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Intermissions – OCA study visit

I thoroughly enjoyed the OCA study visit to the Intermissions exhibition curated by Keith Roberts (OCA tutor), who also hosted the study visit.

As well providing an opportunity to meet some fellow students, hearing Roberts discuss his work provided insights that would have been difficult to see based on purely on the material accompanying the images.

A pdf of my notes and iphone snaps from the day are shown here and detailed explanations of the exhibition can be found in the links referenced below:OCA study visit - Liverpool

For me the important learning points from the exhibition and visit were:

  • In the context the work, Roberts was very much the photographer as curator, using found images. However in contrast to the work of Joachim Schmid (reviewed here), in which I found it difficult to find interest, I found Roberts’ take on the Hardman commercial portrait archive very interesting. I’ve reflected on the reasons for this:
    • There is historic value in the work – recovering some of an archive of portraiture, which had been left hidden in a library’s storage, out of view, and bringing it and its story into view. The commitment and skill required to do this, and the value in showing the images, seems to me very much different to collecting digital images already posted online, and already available for viewing by anyone with the time or inclination.
    • Then, the concept of presenting the images with an ‘intermission’ (same sitter with a time lag of years between the sittings) encouraged me, as a viewer, to reflect on what could have happened in the intervening period to age the sitters, particularly as the images were taken around the period of World War II.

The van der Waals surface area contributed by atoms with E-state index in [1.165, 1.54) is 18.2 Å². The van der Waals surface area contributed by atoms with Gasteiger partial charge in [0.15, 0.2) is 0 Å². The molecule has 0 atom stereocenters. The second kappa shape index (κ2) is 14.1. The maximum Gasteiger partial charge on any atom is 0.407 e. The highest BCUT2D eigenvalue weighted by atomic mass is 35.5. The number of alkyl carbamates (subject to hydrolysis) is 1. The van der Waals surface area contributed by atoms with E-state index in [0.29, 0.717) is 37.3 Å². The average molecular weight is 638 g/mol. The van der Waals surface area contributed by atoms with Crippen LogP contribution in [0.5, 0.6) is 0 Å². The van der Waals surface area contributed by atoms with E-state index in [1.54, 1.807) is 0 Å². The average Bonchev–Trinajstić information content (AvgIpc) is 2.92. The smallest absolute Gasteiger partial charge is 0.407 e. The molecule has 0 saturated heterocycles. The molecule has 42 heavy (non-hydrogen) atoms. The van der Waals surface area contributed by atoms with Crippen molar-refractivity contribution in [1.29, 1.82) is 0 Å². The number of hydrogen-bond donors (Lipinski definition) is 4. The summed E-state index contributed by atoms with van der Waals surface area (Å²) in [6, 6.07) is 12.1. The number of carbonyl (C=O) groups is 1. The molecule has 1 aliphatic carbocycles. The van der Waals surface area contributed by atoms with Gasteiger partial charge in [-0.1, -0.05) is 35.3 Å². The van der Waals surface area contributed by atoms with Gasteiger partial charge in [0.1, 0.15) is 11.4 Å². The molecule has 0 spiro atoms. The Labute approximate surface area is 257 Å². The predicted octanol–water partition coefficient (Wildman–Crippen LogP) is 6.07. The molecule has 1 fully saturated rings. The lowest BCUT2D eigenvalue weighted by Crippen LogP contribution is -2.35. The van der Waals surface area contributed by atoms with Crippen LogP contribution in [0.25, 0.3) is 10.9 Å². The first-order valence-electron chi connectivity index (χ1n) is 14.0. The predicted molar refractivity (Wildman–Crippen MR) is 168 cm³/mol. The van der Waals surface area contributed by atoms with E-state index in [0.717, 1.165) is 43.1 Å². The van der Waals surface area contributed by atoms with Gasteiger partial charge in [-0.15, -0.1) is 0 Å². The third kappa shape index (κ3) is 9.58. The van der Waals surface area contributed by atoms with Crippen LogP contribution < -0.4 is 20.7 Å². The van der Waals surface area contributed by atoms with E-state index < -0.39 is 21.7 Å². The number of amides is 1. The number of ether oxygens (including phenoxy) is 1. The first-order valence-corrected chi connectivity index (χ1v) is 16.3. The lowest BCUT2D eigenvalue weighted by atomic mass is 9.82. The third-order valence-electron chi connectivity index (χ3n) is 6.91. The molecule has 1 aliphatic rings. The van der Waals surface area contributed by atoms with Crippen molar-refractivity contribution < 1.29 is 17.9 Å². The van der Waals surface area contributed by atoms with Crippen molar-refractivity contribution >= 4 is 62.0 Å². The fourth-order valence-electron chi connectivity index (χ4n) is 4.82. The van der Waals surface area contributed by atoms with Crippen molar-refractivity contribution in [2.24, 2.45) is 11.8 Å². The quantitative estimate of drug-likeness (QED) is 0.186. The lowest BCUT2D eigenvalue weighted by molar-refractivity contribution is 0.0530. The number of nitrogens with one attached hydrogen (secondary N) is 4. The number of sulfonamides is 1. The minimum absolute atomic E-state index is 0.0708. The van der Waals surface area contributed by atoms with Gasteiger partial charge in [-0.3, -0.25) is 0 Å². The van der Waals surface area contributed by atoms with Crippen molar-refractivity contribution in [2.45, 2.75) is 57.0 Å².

• Hardman is already well-known for his landscape and cityscapes – Roberts brings fresh information on his work.
  • Though Roberts did not explicitly pass comment, I sensed there had been some struggle in bring the art to public viewing. For example in gaining access to the library archive of the negatives, which had until recent years been stored in less than ideal conditions and were deteriorating. I found it surprising that the National Trust had declined to show the images in Hardman’s House (preserved by them – reference below) – apparently as the prints were not created by Hardman’s own hand. A photographer as curator, struggling for his art.
References:

Hardman Portrait [website]. Available from:  http://hardmanportrait.format.com/2317785-home [accessed 16.1.16]

The Double Negative [website]. Intermissions: The Quiet Portraits Of Edward Chambré-Hardman. Available from: http://www.thedoublenegative.co.uk/2016/01/intermissions-20th-century-liverpool-via-edward-chambre-hardman/ [accessed 16.1.16]

The National Trust [website]. Hardman’s House. Available from: http://www.nationaltrust.org.uk/hardmans-house [accessed 16.1.16]

 

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